From early May much of my life over  the past twenty years I have spent most of every day in someone’s or my own gardened grounds.

I cannot remember a May so pleasant, so cooperating a climate for gardener and garden member alike. Cool, not cold, moist, but not wet,  and above all no violent winds or down pours. This past Sunday was June 8, 2015.  I noticed my first mosquito bite of the landscape season.  Yesterday the temperature reached 90 degrees Fahrenheit  with a humidity to oblige.   I noticed about twenty bites.

Landscape gardens, like people, gain character with age.

Most of the more significant additions to new landscape gardens these days come as potted plants.   Burlapped materials are both larger and pricier but offerings of varieties are limited.  In 1976 I purchased ten size one pot White Pines for my home grounds as a tribute to the  Nation’s 200th birthday.   They were nine inches tall.   Two died within a year, but eight have survived to this day.  These pines are the basic structural units  which provide the strength of my landscaped grounds throughout the year.  They are, indeed, beautiful pieces, magnificent structures,  soothing to both eye and ear especially in winter.   Their autumn needle drop provides a beautiful and practical cover for  walking  paths weaving in and out of various garden rooms  with Mother Nature replenishing the supply  quite free of your personal labor. Three of these beauties are over 80 feet tall.    The two which provide a pleasant  shade to the ‘dining’ patio,  are less robust in size and foliage quality, suffering a bit from the limestone base of the patio stone covering about half of their root zone.   White Pine, as are most pine, fir, and spruce, quite demanding of acid soils to maintain their best health.

The first  conifer in our  landscape is an American Arborvitae which I planted a year earlier.  Although this tree is a  common native  in woodsy Minnesota, none were sold  on the market locally in those days.   I ordered  one from Mentor, Ohio for a dollar plus postage, as I recall.   The six inch  ‘tree’ was sent to me in a size ten legal envelope  with roots wrapped in a touch of damp cotton and cellophane.   I nursed it like a baby for years until it was big enough to be on its own….and for years was a center piece form in the largest of our  garden ‘rooms’.    One November 13th four or five years ago, a Saturday of a heavy wet 32 inch snowfall  one of the structural stems of the tree crashed to the ground under the weight of the ice and snow.   About twelve major White Pine  branches from our  most majestic of the White Pines  joined the chorus of falling branches, one seemingly  playing the  old hymn, “Nearer my God to Thee” to me  while I was  underneath it  trying to lighten  the snow load off of its branches.   I’ve had back talk from a number of plants over my years and years of landscaping, but never one as personal as that pine branch episode turned out to be.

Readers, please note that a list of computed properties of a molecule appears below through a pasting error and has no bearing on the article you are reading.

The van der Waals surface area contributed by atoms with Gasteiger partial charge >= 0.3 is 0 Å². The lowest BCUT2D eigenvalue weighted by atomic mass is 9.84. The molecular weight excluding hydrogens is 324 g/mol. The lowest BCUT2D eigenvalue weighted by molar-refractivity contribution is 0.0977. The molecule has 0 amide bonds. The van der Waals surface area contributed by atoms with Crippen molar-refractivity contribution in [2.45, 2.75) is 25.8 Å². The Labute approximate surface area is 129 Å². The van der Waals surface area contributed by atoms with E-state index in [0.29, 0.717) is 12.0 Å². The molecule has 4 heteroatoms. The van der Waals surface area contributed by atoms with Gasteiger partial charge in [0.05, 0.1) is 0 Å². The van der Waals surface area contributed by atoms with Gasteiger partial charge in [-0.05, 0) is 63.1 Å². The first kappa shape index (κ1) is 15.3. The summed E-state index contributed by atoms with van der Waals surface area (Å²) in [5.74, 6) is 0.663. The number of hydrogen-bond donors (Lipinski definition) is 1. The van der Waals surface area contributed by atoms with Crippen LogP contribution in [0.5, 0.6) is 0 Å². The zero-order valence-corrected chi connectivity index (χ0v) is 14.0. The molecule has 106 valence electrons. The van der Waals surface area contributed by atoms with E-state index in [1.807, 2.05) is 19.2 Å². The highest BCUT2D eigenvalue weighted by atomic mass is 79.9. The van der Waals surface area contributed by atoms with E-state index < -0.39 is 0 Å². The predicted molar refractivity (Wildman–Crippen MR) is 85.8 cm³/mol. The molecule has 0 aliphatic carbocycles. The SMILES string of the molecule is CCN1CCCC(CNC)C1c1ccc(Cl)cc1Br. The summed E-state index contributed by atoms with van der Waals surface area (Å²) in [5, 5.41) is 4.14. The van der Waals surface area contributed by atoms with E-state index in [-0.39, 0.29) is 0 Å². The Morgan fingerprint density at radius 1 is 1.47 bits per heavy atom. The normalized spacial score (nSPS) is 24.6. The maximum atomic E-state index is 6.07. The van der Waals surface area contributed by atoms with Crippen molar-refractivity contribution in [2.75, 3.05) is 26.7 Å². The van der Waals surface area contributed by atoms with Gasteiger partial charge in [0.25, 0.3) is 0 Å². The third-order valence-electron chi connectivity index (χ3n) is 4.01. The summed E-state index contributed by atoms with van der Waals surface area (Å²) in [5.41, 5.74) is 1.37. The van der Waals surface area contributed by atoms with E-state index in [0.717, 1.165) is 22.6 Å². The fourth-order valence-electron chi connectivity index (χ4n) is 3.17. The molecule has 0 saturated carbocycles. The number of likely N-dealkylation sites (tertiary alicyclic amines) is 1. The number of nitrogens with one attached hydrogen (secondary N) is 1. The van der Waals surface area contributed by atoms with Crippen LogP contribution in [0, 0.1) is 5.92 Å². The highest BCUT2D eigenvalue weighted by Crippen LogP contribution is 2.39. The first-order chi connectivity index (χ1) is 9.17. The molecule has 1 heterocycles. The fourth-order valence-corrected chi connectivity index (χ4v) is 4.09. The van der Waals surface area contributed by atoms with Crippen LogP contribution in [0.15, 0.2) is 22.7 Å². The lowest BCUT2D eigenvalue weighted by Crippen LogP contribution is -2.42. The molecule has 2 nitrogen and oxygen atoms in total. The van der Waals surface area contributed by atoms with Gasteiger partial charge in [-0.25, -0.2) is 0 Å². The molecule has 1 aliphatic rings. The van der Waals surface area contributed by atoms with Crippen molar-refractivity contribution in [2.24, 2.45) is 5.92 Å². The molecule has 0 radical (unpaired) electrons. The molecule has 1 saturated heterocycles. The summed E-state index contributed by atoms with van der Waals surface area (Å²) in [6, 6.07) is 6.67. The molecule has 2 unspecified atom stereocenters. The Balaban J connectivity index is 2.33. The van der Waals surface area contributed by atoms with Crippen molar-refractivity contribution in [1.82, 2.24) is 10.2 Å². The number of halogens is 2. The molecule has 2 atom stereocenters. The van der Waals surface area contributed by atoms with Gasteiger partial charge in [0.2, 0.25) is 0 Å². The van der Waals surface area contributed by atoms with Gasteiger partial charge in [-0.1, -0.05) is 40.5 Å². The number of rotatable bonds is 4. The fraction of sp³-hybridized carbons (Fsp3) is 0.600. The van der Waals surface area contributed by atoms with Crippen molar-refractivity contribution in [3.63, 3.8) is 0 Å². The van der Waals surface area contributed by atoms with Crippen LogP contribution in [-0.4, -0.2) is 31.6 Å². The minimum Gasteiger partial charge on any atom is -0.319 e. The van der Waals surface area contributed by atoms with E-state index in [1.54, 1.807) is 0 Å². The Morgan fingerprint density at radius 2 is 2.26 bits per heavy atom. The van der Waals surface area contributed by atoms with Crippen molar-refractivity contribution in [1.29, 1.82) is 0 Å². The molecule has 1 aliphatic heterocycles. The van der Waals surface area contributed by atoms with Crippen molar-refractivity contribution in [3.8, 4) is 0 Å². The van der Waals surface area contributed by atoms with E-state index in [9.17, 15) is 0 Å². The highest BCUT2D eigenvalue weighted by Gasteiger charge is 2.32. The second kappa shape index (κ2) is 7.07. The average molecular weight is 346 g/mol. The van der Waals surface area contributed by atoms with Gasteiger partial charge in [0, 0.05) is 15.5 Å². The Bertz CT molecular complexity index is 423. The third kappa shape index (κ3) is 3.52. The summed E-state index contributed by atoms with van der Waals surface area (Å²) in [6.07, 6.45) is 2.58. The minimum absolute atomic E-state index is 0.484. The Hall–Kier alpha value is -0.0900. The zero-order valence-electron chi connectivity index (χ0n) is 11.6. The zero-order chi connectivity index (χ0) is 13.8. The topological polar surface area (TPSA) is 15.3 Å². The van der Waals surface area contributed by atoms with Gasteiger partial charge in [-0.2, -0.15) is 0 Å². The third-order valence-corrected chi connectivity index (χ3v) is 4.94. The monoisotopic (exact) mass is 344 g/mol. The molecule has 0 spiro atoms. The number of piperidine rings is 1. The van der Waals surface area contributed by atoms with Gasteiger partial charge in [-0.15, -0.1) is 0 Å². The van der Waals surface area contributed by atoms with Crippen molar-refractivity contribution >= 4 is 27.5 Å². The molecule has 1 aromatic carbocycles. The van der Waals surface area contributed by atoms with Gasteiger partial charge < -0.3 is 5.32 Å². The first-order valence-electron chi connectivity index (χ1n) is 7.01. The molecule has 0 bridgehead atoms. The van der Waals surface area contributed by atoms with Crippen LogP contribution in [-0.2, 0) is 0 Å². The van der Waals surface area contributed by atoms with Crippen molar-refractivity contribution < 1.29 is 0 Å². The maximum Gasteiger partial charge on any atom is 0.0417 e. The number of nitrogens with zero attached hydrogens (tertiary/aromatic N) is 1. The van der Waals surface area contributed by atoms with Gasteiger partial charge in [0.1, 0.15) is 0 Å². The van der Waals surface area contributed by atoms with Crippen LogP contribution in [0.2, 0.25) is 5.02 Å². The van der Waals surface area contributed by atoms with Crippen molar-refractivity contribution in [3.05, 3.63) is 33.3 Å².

Flower beds are NOT landscaped gardens.   They are beds of flowers which may even include a woody shrub or two especially if they are roses.  Gals are noted for  growing flowers.  They are more taken by color than by form and/or placement of the ‘notes’ relative to creating a beautiful  setting, as if a symphony or concerto.

Landscape gardening historically  is supposed to be an art form   for the eye and at its best  what Beethoven, Handel,  Puccini,  Mozart,  Rachmaninov  and others of  similar achievements are for the ear. Ideally plants in the  landscaped garden  are merely “notes” arranged  for the human eye to perceive beauty and inspiration creating harmony for the soul.    Music as composed, throughout much of the world,  hasn’t been much of an  art form for the soul for  nearly a century.  Like all major arts,  landscaping and music  are unfortunately  owned by university bureaucrats these days.  Inspiration is not noted in  the curriculum.